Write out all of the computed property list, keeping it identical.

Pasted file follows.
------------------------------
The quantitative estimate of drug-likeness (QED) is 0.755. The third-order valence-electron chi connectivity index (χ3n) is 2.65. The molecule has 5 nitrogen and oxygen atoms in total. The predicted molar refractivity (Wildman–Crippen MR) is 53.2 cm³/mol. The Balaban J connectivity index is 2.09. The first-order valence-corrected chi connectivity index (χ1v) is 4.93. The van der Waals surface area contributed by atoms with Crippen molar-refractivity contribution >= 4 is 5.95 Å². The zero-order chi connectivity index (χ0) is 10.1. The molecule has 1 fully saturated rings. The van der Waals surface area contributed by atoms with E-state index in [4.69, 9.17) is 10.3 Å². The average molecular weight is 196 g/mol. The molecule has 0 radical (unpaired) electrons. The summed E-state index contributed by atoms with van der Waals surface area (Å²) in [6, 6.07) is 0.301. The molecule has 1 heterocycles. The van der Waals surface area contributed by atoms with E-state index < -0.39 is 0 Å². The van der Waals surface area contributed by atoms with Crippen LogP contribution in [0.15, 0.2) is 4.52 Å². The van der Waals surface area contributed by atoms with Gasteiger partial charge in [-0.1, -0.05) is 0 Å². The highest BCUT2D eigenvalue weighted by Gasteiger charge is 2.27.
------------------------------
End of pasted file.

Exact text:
The quantitative estimate of drug-likeness (QED) is 0.755. The third-order valence-electron chi connectivity index (χ3n) is 2.65. The molecule has 5 nitrogen and oxygen atoms in total. The predicted molar refractivity (Wildman–Crippen MR) is 53.2 cm³/mol. The Balaban J connectivity index is 2.09. The first-order valence-corrected chi connectivity index (χ1v) is 4.93. The van der Waals surface area contributed by atoms with Crippen molar-refractivity contribution >= 4 is 5.95 Å². The zero-order chi connectivity index (χ0) is 10.1. The molecule has 1 fully saturated rings. The van der Waals surface area contributed by atoms with E-state index in [4.69, 9.17) is 10.3 Å². The average molecular weight is 196 g/mol. The molecule has 0 radical (unpaired) electrons. The summed E-state index contributed by atoms with van der Waals surface area (Å²) in [6, 6.07) is 0.301. The molecule has 1 heterocycles. The van der Waals surface area contributed by atoms with E-state index < -0.39 is 0 Å². The van der Waals surface area contributed by atoms with Crippen LogP contribution in [0.15, 0.2) is 4.52 Å². The van der Waals surface area contributed by atoms with Gasteiger partial charge in [-0.1, -0.05) is 0 Å². The highest BCUT2D eigenvalue weighted by Gasteiger charge is 2.27.